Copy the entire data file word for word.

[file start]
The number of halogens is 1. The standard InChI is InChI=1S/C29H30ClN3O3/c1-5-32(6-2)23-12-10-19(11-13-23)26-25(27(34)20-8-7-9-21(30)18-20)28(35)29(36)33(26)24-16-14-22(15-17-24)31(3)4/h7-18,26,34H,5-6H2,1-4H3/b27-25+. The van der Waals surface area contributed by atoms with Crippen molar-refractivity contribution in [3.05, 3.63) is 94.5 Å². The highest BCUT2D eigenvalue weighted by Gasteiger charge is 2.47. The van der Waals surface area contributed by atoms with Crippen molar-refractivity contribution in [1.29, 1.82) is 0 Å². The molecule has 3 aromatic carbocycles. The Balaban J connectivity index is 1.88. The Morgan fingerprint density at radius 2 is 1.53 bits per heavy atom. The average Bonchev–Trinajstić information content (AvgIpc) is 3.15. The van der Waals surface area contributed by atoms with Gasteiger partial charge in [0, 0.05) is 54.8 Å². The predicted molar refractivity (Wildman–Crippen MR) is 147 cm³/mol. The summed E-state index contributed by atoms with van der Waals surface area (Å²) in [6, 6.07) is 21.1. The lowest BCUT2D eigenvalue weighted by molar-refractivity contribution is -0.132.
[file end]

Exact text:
The number of halogens is 1. The standard InChI is InChI=1S/C29H30ClN3O3/c1-5-32(6-2)23-12-10-19(11-13-23)26-25(27(34)20-8-7-9-21(30)18-20)28(35)29(36)33(26)24-16-14-22(15-17-24)31(3)4/h7-18,26,34H,5-6H2,1-4H3/b27-25+. The van der Waals surface area contributed by atoms with Crippen molar-refractivity contribution in [3.05, 3.63) is 94.5 Å². The highest BCUT2D eigenvalue weighted by Gasteiger charge is 2.47. The van der Waals surface area contributed by atoms with Crippen molar-refractivity contribution in [1.29, 1.82) is 0 Å². The molecule has 3 aromatic carbocycles. The Balaban J connectivity index is 1.88. The Morgan fingerprint density at radius 2 is 1.53 bits per heavy atom. The average Bonchev–Trinajstić information content (AvgIpc) is 3.15. The van der Waals surface area contributed by atoms with Gasteiger partial charge in [0, 0.05) is 54.8 Å². The predicted molar refractivity (Wildman–Crippen MR) is 147 cm³/mol. The summed E-state index contributed by atoms with van der Waals surface area (Å²) in [6, 6.07) is 21.1. The lowest BCUT2D eigenvalue weighted by molar-refractivity contribution is -0.132.